when it comes to the question of taste, I- those who know me well enough will
agree with me here, others please bear with me- am not one to compromise so
thus it is (FINALLY!!!) that, after typing nearly 2100 words under the pretext
of giving the subject of my post a decent background, I arrive at the part
where I am supposed to actually write about the subject itself.
moment before you think once more about writing this post off as- NOT ANOTHER
MOTHERFUC. . . . . . . . .etcetera etcetera.
post ends within the next few lines. I promise.
intent was to make a few recommendations for budding readers of fiction who
feel, as I feel, that reading helps in other areas of life. So, considering the
fact that not everyone would enjoy reading Harry Potter, I give you a few other
suggestions which are a MUST READ for any teenager who wants to improve on his
language without getting bored in the process:
book that spans over two generations is a classic tale of fate pitting two
ambitious men against each other despite both of them being righteous in their
own ways. It follows Kane and Abel, the two protagonists right from the point
of their birth into two different families at two extreme ends of the economic
spectrum. After reading it, the only thing that bugged me was why hadn’t I ever
thought of reading it before in my life?
witty, sarcasm-filled, first person narrative of a boy from the lower class of
our society aiming to make it big and actually making it big albeit through
unethical shortcuts is bound to make you feel hurt and question whether how our
country has been portrayed in here is authentic or not. But I say to you, isn’t
that the whole point of reading a book?
You wanting to question its contents
and wanting to know whether it is true or not for yourself and your perception
of the people around you? Read it for the intelligence that the author oozes
out of the narration that is both disturbing and hilarious at the same time.
Again, I assure you, it makes use of very simple English.
But a forewarning- donot go ahead and pounce on ‘Last Man in Tower’ written by the
same author, thinking that it will also be similar in structure and simplicity
as The White Tiger, or that it will be a smooth sailing with a satisfying end.
Because its not! (In fact its kind of a drag, I’ll have to admit, and way more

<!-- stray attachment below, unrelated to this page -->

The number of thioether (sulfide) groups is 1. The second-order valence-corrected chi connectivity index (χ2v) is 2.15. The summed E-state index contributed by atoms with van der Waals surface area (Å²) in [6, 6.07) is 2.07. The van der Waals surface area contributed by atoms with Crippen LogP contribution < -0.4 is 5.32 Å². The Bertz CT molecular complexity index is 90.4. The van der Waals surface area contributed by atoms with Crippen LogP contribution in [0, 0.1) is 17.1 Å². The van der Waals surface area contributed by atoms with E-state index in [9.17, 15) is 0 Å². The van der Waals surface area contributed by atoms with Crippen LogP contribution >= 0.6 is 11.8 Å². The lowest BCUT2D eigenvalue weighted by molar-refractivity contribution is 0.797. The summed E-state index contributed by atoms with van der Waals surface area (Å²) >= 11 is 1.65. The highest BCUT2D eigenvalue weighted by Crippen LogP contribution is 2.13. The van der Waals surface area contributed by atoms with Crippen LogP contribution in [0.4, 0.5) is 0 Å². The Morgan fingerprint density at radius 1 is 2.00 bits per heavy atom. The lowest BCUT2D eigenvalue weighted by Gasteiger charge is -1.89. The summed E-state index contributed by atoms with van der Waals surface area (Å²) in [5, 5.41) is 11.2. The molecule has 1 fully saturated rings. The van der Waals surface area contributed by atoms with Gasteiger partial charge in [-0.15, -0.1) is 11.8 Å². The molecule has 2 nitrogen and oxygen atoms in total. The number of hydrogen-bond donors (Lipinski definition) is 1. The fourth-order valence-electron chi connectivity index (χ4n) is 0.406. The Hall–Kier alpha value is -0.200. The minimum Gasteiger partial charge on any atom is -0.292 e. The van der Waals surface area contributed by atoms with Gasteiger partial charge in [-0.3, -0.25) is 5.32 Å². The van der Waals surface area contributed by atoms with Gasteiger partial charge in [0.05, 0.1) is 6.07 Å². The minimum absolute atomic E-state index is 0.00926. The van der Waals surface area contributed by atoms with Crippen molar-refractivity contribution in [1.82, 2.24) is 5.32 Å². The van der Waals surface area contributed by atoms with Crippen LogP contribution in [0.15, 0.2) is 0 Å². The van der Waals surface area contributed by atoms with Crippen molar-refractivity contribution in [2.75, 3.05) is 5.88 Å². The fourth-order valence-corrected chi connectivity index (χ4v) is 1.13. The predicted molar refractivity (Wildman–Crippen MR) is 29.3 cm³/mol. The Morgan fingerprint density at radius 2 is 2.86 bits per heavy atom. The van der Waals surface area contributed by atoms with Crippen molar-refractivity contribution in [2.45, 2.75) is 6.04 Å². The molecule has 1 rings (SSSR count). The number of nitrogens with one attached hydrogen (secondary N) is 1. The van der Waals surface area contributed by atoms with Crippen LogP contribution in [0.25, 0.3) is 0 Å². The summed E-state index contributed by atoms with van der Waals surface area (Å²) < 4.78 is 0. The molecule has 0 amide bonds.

complex in terms of character building and narrative depth).
So for now, stick
to just this one.
the answers to any of the below questions is Yes, you have no right WHATSOEVER,
to skip this series of short stories and novellas:
Are you an aspiring
Are you preparing for a post graduation degree that contains law.
. . . any law, as part of the course content?
Are you being groomed, or do you
yearn to be groomed for a job that requires your hands to have that particular
knack of writing theses just as fluidly as you are able to speak with yourself
Do long drawn, complex, comprehensively written and heavily
verbose sentence structures bother you?
Believe me, trust me, I beg you.
This is for your own good. You may not enjoy your first few attempts with Sir
Arthur’s heavy handed narratives, but stick with it and there shall remain no
provision under any legislature that you are unable to make head or tail of. And, as you are bound to know already, Sherlock Holmes’s cases are quite good
to figure out.
like to make a special mention for James Patterson. He is a brilliant writer
who has been involved specifically in various programs to increase the love of
reading amongst children and teenagers. I chanced upon a book of his, named
‘Don’t Blink’. If the idea of reading a full book fills you with dread, please.
. . do yourself a favor and help yourself with this fast paced book. You will
begin, you will reach half point and then you will find yourself on the last
page in the blink of any eye. I promise.
|Looks like a Sloth, but writes much faster|
a lot for self-confidence. (Oh! Oh! I see a finger being raised somewhere by
someone who wants to question me of my favoring some firangi author when
our own Chetan Bhagat also does the same for reading since his books are, as I
seem to have pointed out many times in this post, easy to go through and simple
to digest. To you, man, or woman, I give a simple solution- read both and
decide for yourself what makes one different from the other.)
how can I write a post on simple writing and not mention the heavy weight, the
one and only Ruskin Bond. Bond is just brilliant. Even the thought of his books
carries me away into the snow clad ranges of Himalayas and the villages
situated at its foot with their slanting roofs and smoking chimneys. I am just
humbled by this author's narrative intrigue. You always find yourself wondering
at the beginning of his stories whether it will be any good because the words
are so damn simple and straightforward but as you proceed, you find yourself
caving in to his descriptions of nature so much so that you think- HECK! THIS
AIN’T A BOOK, THIS IS A PAINTING I’M LOOKING AT!
I say again. Plain and simple brilliant.
|The one Bond that I care about|
here’s to the beginner reader, the learner, the novice. You are an empty goblet
that wants to be filled to the brim . . . and fast! So get out there and
get to know of what it is that you seek to be poured into you.
wine that doesn’t leave your insides even after decades of cleansing; that
lingers within you like an immortal soul and makes you yearn for more and more
of its taste?
just tap water.
enjoy! Because that’s what it is all about after all, isn’t it?